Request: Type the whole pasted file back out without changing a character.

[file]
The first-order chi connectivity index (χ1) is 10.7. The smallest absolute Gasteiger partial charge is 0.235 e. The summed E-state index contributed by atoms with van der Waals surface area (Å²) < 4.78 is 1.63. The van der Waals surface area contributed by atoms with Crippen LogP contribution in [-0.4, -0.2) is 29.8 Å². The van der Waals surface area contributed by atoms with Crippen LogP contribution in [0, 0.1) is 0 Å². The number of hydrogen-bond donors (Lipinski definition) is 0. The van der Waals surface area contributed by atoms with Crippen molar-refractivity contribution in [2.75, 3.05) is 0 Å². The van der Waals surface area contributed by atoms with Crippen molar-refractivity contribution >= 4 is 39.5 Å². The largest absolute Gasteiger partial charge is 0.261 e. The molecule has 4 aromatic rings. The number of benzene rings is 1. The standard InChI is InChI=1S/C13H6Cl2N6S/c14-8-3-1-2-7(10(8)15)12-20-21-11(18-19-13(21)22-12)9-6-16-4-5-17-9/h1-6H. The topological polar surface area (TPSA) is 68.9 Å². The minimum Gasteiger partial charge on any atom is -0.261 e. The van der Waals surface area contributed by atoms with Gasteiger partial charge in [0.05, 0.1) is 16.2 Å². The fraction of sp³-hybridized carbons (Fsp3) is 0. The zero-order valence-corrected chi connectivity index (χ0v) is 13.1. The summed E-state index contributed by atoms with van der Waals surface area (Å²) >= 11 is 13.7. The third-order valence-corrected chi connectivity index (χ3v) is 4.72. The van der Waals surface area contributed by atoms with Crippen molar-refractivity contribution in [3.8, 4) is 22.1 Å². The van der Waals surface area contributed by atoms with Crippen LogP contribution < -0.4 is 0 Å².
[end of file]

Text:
The first-order chi connectivity index (χ1) is 10.7. The smallest absolute Gasteiger partial charge is 0.235 e. The summed E-state index contributed by atoms with van der Waals surface area (Å²) < 4.78 is 1.63. The van der Waals surface area contributed by atoms with Crippen LogP contribution in [-0.4, -0.2) is 29.8 Å². The van der Waals surface area contributed by atoms with Crippen LogP contribution in [0, 0.1) is 0 Å². The number of hydrogen-bond donors (Lipinski definition) is 0. The van der Waals surface area contributed by atoms with Crippen molar-refractivity contribution in [2.75, 3.05) is 0 Å². The van der Waals surface area contributed by atoms with Crippen molar-refractivity contribution >= 4 is 39.5 Å². The largest absolute Gasteiger partial charge is 0.261 e. The molecule has 4 aromatic rings. The number of benzene rings is 1. The standard InChI is InChI=1S/C13H6Cl2N6S/c14-8-3-1-2-7(10(8)15)12-20-21-11(18-19-13(21)22-12)9-6-16-4-5-17-9/h1-6H. The topological polar surface area (TPSA) is 68.9 Å². The minimum Gasteiger partial charge on any atom is -0.261 e. The van der Waals surface area contributed by atoms with Gasteiger partial charge in [0.05, 0.1) is 16.2 Å². The fraction of sp³-hybridized carbons (Fsp3) is 0. The zero-order valence-corrected chi connectivity index (χ0v) is 13.1. The summed E-state index contributed by atoms with van der Waals surface area (Å²) >= 11 is 13.7. The third-order valence-corrected chi connectivity index (χ3v) is 4.72. The van der Waals surface area contributed by atoms with Crippen molar-refractivity contribution in [3.8, 4) is 22.1 Å². The van der Waals surface area contributed by atoms with Crippen LogP contribution < -0.4 is 0 Å².